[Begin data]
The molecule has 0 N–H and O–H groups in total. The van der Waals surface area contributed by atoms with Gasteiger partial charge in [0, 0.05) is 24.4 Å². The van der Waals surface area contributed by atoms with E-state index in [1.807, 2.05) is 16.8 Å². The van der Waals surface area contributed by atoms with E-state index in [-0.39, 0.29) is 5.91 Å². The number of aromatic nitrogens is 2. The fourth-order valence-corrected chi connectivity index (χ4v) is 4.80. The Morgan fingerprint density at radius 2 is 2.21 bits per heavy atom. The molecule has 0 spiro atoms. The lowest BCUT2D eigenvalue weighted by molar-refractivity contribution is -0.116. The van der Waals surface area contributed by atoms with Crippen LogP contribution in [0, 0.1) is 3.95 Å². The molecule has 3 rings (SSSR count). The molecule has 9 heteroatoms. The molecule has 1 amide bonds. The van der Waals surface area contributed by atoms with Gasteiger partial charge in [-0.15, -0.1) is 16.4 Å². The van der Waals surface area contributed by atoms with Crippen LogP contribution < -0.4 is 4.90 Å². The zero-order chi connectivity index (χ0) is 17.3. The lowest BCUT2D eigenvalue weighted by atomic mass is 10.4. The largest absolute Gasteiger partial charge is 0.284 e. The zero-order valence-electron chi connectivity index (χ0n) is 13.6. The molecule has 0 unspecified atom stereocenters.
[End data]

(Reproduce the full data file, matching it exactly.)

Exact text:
The molecule has 0 N–H and O–H groups in total. The van der Waals surface area contributed by atoms with Gasteiger partial charge in [0, 0.05) is 24.4 Å². The van der Waals surface area contributed by atoms with E-state index in [1.807, 2.05) is 16.8 Å². The van der Waals surface area contributed by atoms with E-state index in [-0.39, 0.29) is 5.91 Å². The number of aromatic nitrogens is 2. The fourth-order valence-corrected chi connectivity index (χ4v) is 4.80. The Morgan fingerprint density at radius 2 is 2.21 bits per heavy atom. The molecule has 0 spiro atoms. The lowest BCUT2D eigenvalue weighted by molar-refractivity contribution is -0.116. The van der Waals surface area contributed by atoms with Crippen LogP contribution in [0, 0.1) is 3.95 Å². The molecule has 3 rings (SSSR count). The molecule has 9 heteroatoms. The molecule has 1 amide bonds. The van der Waals surface area contributed by atoms with Gasteiger partial charge in [-0.15, -0.1) is 16.4 Å². The van der Waals surface area contributed by atoms with Crippen LogP contribution < -0.4 is 4.90 Å². The zero-order chi connectivity index (χ0) is 17.3. The lowest BCUT2D eigenvalue weighted by atomic mass is 10.4. The largest absolute Gasteiger partial charge is 0.284 e. The zero-order valence-electron chi connectivity index (χ0n) is 13.6. The molecule has 0 unspecified atom stereocenters.